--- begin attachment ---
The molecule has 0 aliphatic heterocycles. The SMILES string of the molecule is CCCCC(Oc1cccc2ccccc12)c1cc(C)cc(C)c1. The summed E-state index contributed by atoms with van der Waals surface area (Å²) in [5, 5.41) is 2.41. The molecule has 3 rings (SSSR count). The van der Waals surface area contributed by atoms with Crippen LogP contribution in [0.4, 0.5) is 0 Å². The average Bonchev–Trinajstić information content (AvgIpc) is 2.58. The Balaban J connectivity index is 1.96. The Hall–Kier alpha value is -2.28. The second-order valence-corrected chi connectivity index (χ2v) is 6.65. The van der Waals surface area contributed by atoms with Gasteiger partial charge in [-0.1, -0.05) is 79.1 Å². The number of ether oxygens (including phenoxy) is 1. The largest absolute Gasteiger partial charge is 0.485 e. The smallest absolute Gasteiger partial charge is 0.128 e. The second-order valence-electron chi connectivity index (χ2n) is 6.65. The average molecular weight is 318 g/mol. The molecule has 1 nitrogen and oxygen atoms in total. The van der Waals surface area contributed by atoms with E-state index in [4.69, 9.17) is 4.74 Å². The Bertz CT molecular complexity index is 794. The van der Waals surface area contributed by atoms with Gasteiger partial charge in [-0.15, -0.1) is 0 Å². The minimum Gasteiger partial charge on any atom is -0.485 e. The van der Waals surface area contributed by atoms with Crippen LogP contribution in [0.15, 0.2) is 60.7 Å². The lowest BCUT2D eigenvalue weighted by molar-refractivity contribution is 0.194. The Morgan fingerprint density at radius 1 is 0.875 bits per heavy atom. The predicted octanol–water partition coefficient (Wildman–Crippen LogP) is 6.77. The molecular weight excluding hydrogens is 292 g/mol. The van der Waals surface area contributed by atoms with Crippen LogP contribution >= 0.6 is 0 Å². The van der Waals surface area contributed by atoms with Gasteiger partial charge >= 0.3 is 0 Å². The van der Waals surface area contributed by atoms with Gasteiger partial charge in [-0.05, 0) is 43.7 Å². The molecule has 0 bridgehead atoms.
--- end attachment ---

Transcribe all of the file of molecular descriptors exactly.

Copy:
The molecule has 0 aliphatic heterocycles. The SMILES string of the molecule is CCCCC(Oc1cccc2ccccc12)c1cc(C)cc(C)c1. The summed E-state index contributed by atoms with van der Waals surface area (Å²) in [5, 5.41) is 2.41. The molecule has 3 rings (SSSR count). The van der Waals surface area contributed by atoms with Crippen LogP contribution in [0.4, 0.5) is 0 Å². The average Bonchev–Trinajstić information content (AvgIpc) is 2.58. The Balaban J connectivity index is 1.96. The Hall–Kier alpha value is -2.28. The second-order valence-corrected chi connectivity index (χ2v) is 6.65. The van der Waals surface area contributed by atoms with Gasteiger partial charge in [-0.1, -0.05) is 79.1 Å². The number of ether oxygens (including phenoxy) is 1. The largest absolute Gasteiger partial charge is 0.485 e. The smallest absolute Gasteiger partial charge is 0.128 e. The second-order valence-electron chi connectivity index (χ2n) is 6.65. The average molecular weight is 318 g/mol. The molecule has 1 nitrogen and oxygen atoms in total. The van der Waals surface area contributed by atoms with E-state index in [4.69, 9.17) is 4.74 Å². The Bertz CT molecular complexity index is 794. The van der Waals surface area contributed by atoms with Gasteiger partial charge in [-0.15, -0.1) is 0 Å². The minimum Gasteiger partial charge on any atom is -0.485 e. The van der Waals surface area contributed by atoms with Crippen LogP contribution in [0.15, 0.2) is 60.7 Å². The lowest BCUT2D eigenvalue weighted by molar-refractivity contribution is 0.194. The Morgan fingerprint density at radius 1 is 0.875 bits per heavy atom. The predicted octanol–water partition coefficient (Wildman–Crippen LogP) is 6.77. The molecular weight excluding hydrogens is 292 g/mol. The van der Waals surface area contributed by atoms with Crippen LogP contribution >= 0.6 is 0 Å². The van der Waals surface area contributed by atoms with Gasteiger partial charge >= 0.3 is 0 Å². The van der Waals surface area contributed by atoms with Gasteiger partial charge in [-0.05, 0) is 43.7 Å². The molecule has 0 bridgehead atoms.